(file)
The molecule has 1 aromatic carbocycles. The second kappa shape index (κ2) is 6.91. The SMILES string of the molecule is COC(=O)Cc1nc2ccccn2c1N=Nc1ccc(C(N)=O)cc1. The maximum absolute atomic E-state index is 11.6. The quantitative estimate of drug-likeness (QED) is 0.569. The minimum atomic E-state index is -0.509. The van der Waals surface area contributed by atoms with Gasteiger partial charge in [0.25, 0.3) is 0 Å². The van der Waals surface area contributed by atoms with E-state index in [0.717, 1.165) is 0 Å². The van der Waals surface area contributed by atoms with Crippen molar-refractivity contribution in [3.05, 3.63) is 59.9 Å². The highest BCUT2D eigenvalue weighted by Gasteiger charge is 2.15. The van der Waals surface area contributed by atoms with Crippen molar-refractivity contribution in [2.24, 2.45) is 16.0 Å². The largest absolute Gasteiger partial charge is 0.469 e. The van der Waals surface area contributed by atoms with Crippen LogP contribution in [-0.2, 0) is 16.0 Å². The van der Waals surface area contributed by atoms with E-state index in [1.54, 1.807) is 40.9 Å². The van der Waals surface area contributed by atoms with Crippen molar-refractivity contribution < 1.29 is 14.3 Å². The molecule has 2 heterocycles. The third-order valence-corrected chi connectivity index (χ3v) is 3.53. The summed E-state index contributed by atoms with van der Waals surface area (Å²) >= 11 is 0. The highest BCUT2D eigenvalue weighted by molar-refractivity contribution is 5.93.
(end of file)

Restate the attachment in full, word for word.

The molecule has 1 aromatic carbocycles. The second kappa shape index (κ2) is 6.91. The SMILES string of the molecule is COC(=O)Cc1nc2ccccn2c1N=Nc1ccc(C(N)=O)cc1. The maximum absolute atomic E-state index is 11.6. The quantitative estimate of drug-likeness (QED) is 0.569. The minimum atomic E-state index is -0.509. The van der Waals surface area contributed by atoms with Gasteiger partial charge in [0.25, 0.3) is 0 Å². The van der Waals surface area contributed by atoms with E-state index in [0.717, 1.165) is 0 Å². The van der Waals surface area contributed by atoms with Crippen molar-refractivity contribution in [3.05, 3.63) is 59.9 Å². The highest BCUT2D eigenvalue weighted by Gasteiger charge is 2.15. The van der Waals surface area contributed by atoms with Crippen molar-refractivity contribution in [2.24, 2.45) is 16.0 Å². The largest absolute Gasteiger partial charge is 0.469 e. The van der Waals surface area contributed by atoms with Crippen LogP contribution in [-0.2, 0) is 16.0 Å². The van der Waals surface area contributed by atoms with E-state index in [1.54, 1.807) is 40.9 Å². The van der Waals surface area contributed by atoms with Crippen molar-refractivity contribution < 1.29 is 14.3 Å². The molecule has 2 heterocycles. The third-order valence-corrected chi connectivity index (χ3v) is 3.53. The summed E-state index contributed by atoms with van der Waals surface area (Å²) >= 11 is 0. The highest BCUT2D eigenvalue weighted by molar-refractivity contribution is 5.93.